Protect workers from grain bin suffocation
The Occupational Safety and Health Administration (OSHA) is bringing attention to the hazards of grain handling and states that suffocation is the leading cause of death in grain bins. Employees can be buried or trapped by grain within seconds, and a lack of oxygen or hazardous gases can quickly overcome a worker in a grain bin.
Workers who enter bins can be exposed to suffocation hazards or engulfed by grain in several ways, including:
• Standing on moving or flowing grain that can behave like "quicksand"
• Remaining on or below a "bridging" condition that could collapse
• Trying to loosen a pile of grain that results in a cave-in
• Insufficient oxygen and toxic gases can develop in grain bins
OSHA recommends using the following measures to help reduce injuries and deaths in the event a grain bin must be entered by a worker:
• Disconnect, lockout tagout, or block off electrical, hydraulic, and pneumatic equipment when it is not in use.
• Prevent workers from walking down grain to make it flow
• Prohibit worker entry onto or below a bridging condition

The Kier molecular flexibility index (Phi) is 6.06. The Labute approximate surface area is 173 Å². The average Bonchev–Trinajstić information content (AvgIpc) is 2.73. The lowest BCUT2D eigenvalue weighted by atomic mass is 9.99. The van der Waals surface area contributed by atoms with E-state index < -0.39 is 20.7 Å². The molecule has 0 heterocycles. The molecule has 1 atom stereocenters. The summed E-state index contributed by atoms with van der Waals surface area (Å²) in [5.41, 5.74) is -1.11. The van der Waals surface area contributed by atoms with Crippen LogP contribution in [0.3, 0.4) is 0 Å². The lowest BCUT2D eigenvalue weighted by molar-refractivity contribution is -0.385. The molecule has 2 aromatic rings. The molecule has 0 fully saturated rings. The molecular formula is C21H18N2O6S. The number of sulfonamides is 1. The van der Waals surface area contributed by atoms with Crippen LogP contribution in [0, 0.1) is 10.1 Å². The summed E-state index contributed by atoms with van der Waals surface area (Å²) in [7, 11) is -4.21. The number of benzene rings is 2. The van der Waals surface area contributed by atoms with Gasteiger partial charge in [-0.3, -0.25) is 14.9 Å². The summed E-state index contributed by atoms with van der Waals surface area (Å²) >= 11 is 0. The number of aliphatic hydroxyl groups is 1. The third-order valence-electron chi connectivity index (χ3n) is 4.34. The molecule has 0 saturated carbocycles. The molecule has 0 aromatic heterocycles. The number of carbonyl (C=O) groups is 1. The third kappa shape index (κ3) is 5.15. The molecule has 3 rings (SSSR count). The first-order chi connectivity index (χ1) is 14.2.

• Provide each worker entering a bin at or above the stored grain level, a fall protection harness and lifeline, or boatswain's chair
• Train workers on the hazards, safety procedures, and equipment used when working in grain bins
• Offer employees confined space equipment specifically designed for rescue
• Train a worker to be an observer and who is required to provide assistance and perform rescue operations outside the bin
• Ensure communications are maintained between the observer and employees who enter and exit the bins
• Use gas monitors to test the air within a bin for oxygen content and toxic gases before entry and provide ventilation or the appropriate respiratory protection when necessary
• Issue required entry permits
Protect workers that need to enter grain bins with the proper training and equipment.